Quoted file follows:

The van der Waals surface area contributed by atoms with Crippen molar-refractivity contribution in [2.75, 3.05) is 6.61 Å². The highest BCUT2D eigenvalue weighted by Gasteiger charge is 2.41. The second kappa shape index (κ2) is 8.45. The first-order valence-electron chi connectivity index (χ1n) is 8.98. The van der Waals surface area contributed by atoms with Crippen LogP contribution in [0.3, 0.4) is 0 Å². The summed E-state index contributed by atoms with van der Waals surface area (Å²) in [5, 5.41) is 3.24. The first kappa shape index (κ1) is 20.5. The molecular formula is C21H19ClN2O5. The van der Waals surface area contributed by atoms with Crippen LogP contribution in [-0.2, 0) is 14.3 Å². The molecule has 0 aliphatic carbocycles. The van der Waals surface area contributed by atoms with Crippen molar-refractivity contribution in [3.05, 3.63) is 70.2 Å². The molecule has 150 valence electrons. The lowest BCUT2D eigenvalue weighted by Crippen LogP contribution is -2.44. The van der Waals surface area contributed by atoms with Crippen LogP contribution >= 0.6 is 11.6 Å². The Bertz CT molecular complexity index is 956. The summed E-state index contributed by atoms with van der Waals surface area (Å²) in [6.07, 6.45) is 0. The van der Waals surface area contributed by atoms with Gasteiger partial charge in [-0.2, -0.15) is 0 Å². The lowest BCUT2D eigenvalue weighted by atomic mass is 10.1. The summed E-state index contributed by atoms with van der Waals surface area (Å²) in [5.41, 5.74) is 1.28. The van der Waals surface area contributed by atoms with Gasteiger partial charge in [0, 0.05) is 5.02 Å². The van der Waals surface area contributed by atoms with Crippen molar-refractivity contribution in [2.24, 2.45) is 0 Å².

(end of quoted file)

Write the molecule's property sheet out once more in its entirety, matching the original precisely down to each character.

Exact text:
The van der Waals surface area contributed by atoms with Crippen molar-refractivity contribution in [2.75, 3.05) is 6.61 Å². The highest BCUT2D eigenvalue weighted by Gasteiger charge is 2.41. The second kappa shape index (κ2) is 8.45. The first-order valence-electron chi connectivity index (χ1n) is 8.98. The van der Waals surface area contributed by atoms with Crippen LogP contribution in [0.3, 0.4) is 0 Å². The summed E-state index contributed by atoms with van der Waals surface area (Å²) in [5, 5.41) is 3.24. The first kappa shape index (κ1) is 20.5. The molecular formula is C21H19ClN2O5. The van der Waals surface area contributed by atoms with Crippen LogP contribution in [-0.2, 0) is 14.3 Å². The molecule has 0 aliphatic carbocycles. The van der Waals surface area contributed by atoms with Crippen molar-refractivity contribution in [3.05, 3.63) is 70.2 Å². The molecule has 150 valence electrons. The lowest BCUT2D eigenvalue weighted by Crippen LogP contribution is -2.44. The van der Waals surface area contributed by atoms with Crippen LogP contribution >= 0.6 is 11.6 Å². The Bertz CT molecular complexity index is 956. The summed E-state index contributed by atoms with van der Waals surface area (Å²) in [6.07, 6.45) is 0. The van der Waals surface area contributed by atoms with Gasteiger partial charge in [-0.2, -0.15) is 0 Å². The lowest BCUT2D eigenvalue weighted by atomic mass is 10.1. The summed E-state index contributed by atoms with van der Waals surface area (Å²) in [5.41, 5.74) is 1.28. The van der Waals surface area contributed by atoms with Gasteiger partial charge in [0, 0.05) is 5.02 Å². The van der Waals surface area contributed by atoms with Crippen molar-refractivity contribution in [2.24, 2.45) is 0 Å².